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Counterion adsorption on a flexible polyelectrolyte chain in a spherical cavity is considered by taking a “permuted” charge distribution on the chain so that the “adsorbed” counterions are allowed to move along the backbone. We compute the degree of ionization by using self-consistent field theory (SCFT) and compare with the previously developed variational theory. Analysis of various contributions to the free energy in both theories reveals that the equilibrium degree of ionization is attained mainly as an interplay of the adsorption energy of counterions on the backbone, the translational entropy of the small ions, and their correlated density fluctuations. Degree of ionization computed from SCFT is significantly lower than that from the variational formalism. The difference is entirely due to the density fluctuations of the small ions in the system, which are accounted for in the variational procedure. When these fluctuations are deliberately suppressed in the truncated variational procedure, there emerges a remarkable quantitative agreement in the various contributing factors to the equilibrium degree of ionization, in spite of the fundamental differences in the approximations and computational procedures used in these two schemes. Furthermore, it is found that the total free energies from the truncated variational procedure and the SCFT are in quantitative agreement at low monomer densities and differ from each other at higher monomer densities. The disagreement at higher monomer densities is due to the inability of the variational calculation to accurately compute the solvent entropy at higher concentrations. A comparison of electrostatic energies (which are relatively small) reveals that the Debye-Hückel estimate used in the variational theory is an overestimation of electrostatic energy as compared to the Poisson-Boltzmann estimate. Nevertheless, since the significant effects from density fluctuations of small ions are not captured by the SCFT, and due to the close agreement between SCFT and the other contributing factors in the more transparent variational procedure, the latter is a better computational tool for obtaining the degree of ionization.
Counterion adsorption in polyelectrolyte solutions is one of the fundamental problems in polyelectrolyte physics, which has been a topic of extensive research1–28 for decades. Historically1–4, the counterion adsorption in polyelectrolyte solutions was described as an analog of ion-pairing in simple electrolyte solutions, and deviations from the Debye-Hückel limiting laws in colligative properties of polyelectrolyte solutions in dilute concentration regime had been attributed to counterion adsorption. Ignoring interactions among different chains in dilute solutions, modeling a polyelectrolyte chain by an infinite rod and using bulk dielectric constant of the medium for describing electrostatic interactions, counterion adsoprtion (or “Manning condensation”) was predicted to be a result of a singularity in the partition function arising due to a singular electrostatic potential near the rod. In particular, it was predicted that for monovalent monomers and counterions if lB/b > 1, where lB is Bjerrum length (= e2/4πε0εkBT, e being the electronic charge, ε0 being the dielectric constant of the vacuum, ε being the dielectric constant of the medium and kBT being the Boltzmann constant times temperature) and b is the charge spacing on the backbone of the chain, then some of the counterions from the solution adsorb on the chain until lB/b = 1. On the other hand, if lB/b < 1, the Debye-Hückel approximation (i.e., the linearization of Poisson-Boltzmann) can be used to describe the electrostatics, and there is no adsorption. In other words, counterion adsorption was described as a kind of phase transition (such as the condensation of vapors) driven by electrostatic energy only.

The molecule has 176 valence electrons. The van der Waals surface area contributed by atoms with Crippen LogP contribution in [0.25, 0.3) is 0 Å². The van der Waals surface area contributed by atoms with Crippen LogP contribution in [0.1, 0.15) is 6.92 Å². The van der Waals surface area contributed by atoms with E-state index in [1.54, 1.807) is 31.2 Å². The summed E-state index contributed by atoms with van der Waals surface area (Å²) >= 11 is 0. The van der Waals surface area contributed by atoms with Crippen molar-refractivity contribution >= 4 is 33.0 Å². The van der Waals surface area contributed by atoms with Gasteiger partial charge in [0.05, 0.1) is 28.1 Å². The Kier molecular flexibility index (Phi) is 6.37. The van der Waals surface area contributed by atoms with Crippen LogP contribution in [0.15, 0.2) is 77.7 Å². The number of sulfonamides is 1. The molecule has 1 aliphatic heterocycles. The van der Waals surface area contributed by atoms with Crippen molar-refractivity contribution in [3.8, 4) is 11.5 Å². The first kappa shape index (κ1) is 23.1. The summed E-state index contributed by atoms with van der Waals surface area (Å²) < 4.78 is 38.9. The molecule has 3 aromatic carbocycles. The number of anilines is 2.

Over the years, simulations5–12 and experiments13–19 have provided an insight into the counterion adsorption mechanism in polyelectrolyte solutions. Most importantly, it was revealed that a polyelectrolyte chain never attains a perfect rod conformation, even in salt-free solutions where the rod conformation is usually expected. Also, it has been shown that the effect of ion-pairing6,17 on the backbone and dielectric constant18 has to be considered in order to treat a realistic polyelectrolyte chain. Furthermore, simulations7,8 reveal that the counterions retain their translational degrees of freedom along the backbone of the chain after being adsorbed.
These insights obtained from the simulations and experiments have led to a number of theoretical descriptions20–28 of the counterion adsorption in polyelectrolyte solutions (containing monovalent or multivalent salts) over the last two decades. For an isolated, single polyelectrolyte chain, it was shown that there is no singularity in the partition function when the polyelectrolyte chain is modeled as a flexible one26. An important prediction of the theory26 emphasized the role played by the dielectric mismatch between the local environment of the backbone and the bulk solution in driving counterion adsorption, and that had not been highlighted earlier in the literature. In particular, it was shown that counterion adsorption arises as an interplay of adsorption energy and translational entropy of ions. Entropically, higher degree of ionization, an effect which is opposed by the lowering of electrostatic energy by the formation of ion pairs at the backbone of the chain, is preferred. To carry out the calculations analytically, the Debye-Hückel potential was used to describe the electrostatic interactions between charged species, and a novel variational method was used to express the chain conformational entropy and excluded volume effects. Finally, the complete free energy of the system (consisting of the chain, the counterions, and the solvent) was simultaneously minimized in terms of the degree of counterion adsorption and the size of the polyelectrolyte chain to self-consistently obtain the equilibrium values of the respective variables. The theory is in qualitative agreement with the known simulation results. Recently, this single chain theory has been extended to describe the competitive counterion adsorption28 phenomenon in the presence of multivalent and monovalent counterions. Despite the qualitative agreements to simulations and experiments (especially, regarding the phenomena of charge reversal and reentrant transition), the approximations used in the theory have not rigorously been assessed so far.